WESTMINSTER — With several aspects of a new government yet to be decided, the Carroll County Charter Review Commission last night pushed back and scaled down public hearings on a proposed draft until mid-May.
The nine-member board expected to be finished with a first draft of a chartersome time this month.
But with the process taking longer than expected, the board decided to schedule three public hearings instead of five. The hearings will begin in mid-May, rather than earlier in the month.
Jon Buck, co-chairman of the commission, said three hearings would be sufficient. By having them in mid-May, he added, the board would have more timeto continue working on a draft.
"We're already into April and have several articles to draft," Buck said.
Added Walter Bay, also a commission co-chairman: "I'm inclined to agree. We don't need five public hearings."
Although the board has considered some aspects of the executive and legislative branches of a new government, it has yet to begin the task of reviewing other matters, such as personnel, general provisions and finance.
Subcommittees are expected to give reports on those areas in the next few weeks. The board also is awaiting a subcommittee's recommendation on the number of members who will serve on a council. That subcommittee was not prepared to make a recommendation last night.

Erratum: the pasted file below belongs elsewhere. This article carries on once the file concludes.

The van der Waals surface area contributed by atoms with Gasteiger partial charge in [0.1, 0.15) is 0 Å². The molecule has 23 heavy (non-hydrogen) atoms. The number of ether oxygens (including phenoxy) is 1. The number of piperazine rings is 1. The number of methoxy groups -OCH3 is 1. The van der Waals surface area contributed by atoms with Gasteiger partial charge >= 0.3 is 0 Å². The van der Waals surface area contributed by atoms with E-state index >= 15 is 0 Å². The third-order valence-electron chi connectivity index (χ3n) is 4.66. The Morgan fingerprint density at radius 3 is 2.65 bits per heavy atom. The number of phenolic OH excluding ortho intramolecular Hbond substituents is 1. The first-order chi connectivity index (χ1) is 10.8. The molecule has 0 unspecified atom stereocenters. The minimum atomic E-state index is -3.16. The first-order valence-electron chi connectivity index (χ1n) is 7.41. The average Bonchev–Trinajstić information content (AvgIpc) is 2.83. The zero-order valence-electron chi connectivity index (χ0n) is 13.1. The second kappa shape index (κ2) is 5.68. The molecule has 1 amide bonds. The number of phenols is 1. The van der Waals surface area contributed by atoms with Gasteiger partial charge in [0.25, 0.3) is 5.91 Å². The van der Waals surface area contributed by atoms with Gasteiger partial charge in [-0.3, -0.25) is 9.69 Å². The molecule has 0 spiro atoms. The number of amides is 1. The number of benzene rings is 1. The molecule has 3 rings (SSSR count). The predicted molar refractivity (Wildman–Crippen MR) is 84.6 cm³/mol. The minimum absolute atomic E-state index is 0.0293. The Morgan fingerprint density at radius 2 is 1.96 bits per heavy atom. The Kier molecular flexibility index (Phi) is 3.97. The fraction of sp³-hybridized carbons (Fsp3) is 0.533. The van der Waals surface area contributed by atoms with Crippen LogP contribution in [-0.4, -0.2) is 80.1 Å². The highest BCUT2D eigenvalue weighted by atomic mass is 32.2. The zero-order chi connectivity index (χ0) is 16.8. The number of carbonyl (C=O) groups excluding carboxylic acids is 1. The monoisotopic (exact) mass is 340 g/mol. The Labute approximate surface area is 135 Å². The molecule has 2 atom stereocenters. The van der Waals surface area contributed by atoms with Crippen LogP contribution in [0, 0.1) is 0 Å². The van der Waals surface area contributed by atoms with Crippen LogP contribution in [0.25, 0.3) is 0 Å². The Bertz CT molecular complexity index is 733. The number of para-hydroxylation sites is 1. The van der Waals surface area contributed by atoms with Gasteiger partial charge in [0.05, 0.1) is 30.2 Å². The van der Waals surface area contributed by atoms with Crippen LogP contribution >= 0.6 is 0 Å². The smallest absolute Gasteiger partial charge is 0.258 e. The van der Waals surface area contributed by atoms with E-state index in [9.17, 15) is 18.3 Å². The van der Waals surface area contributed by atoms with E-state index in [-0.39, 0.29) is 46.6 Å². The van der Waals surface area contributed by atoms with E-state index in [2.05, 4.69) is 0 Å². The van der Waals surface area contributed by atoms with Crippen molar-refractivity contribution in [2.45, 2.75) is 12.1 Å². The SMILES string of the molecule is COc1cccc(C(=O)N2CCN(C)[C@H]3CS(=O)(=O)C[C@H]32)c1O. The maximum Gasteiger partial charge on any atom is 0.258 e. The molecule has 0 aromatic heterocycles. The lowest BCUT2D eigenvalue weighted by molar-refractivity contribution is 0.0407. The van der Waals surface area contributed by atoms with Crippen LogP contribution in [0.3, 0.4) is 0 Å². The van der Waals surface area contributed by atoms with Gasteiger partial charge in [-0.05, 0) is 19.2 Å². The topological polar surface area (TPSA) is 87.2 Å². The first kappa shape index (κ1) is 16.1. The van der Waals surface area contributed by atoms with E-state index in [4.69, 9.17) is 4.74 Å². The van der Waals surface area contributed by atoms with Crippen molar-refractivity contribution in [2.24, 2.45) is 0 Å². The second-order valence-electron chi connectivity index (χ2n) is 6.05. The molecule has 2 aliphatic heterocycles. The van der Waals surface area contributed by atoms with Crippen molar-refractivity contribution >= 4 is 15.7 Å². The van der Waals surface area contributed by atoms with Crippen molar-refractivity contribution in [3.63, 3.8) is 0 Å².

The board last week decided to have a council consist of members who are elected both by districts and at large.Three weeks ago, the board endorsed an appointed county executive.
Hearings are being scheduled by the county attorney's office. They are likely to take place in Westminster, North Carroll and South Carroll. After the hearings, the board will discuss public comments and make revisions. A draft is expected to be submitted to the commissioners in July.
Last night, the board began the less glamorous and less political task of reading a draft on the executive article page by page and addressing concerns of the seven members present. L. GregoryPecoraro and V. Lanny Harchenhorn were absent.
Neal W. Powell found conflicts in the first two sections of the draft, which outlined the composition of the executive branch and general executive powers.
Powell said the wording implied that county department heads shared in executive powers.
"I know what it means, but a lay person maymake that interpretation," he said. "I think it's misleading."
The board agreed to transpose those sections to make the meaning clearer.
The board is working to have the proposed charter on the general election ballot in November.
A charter, if approved, would serveas a constitution for Carroll and a change in its current commissioner form of government.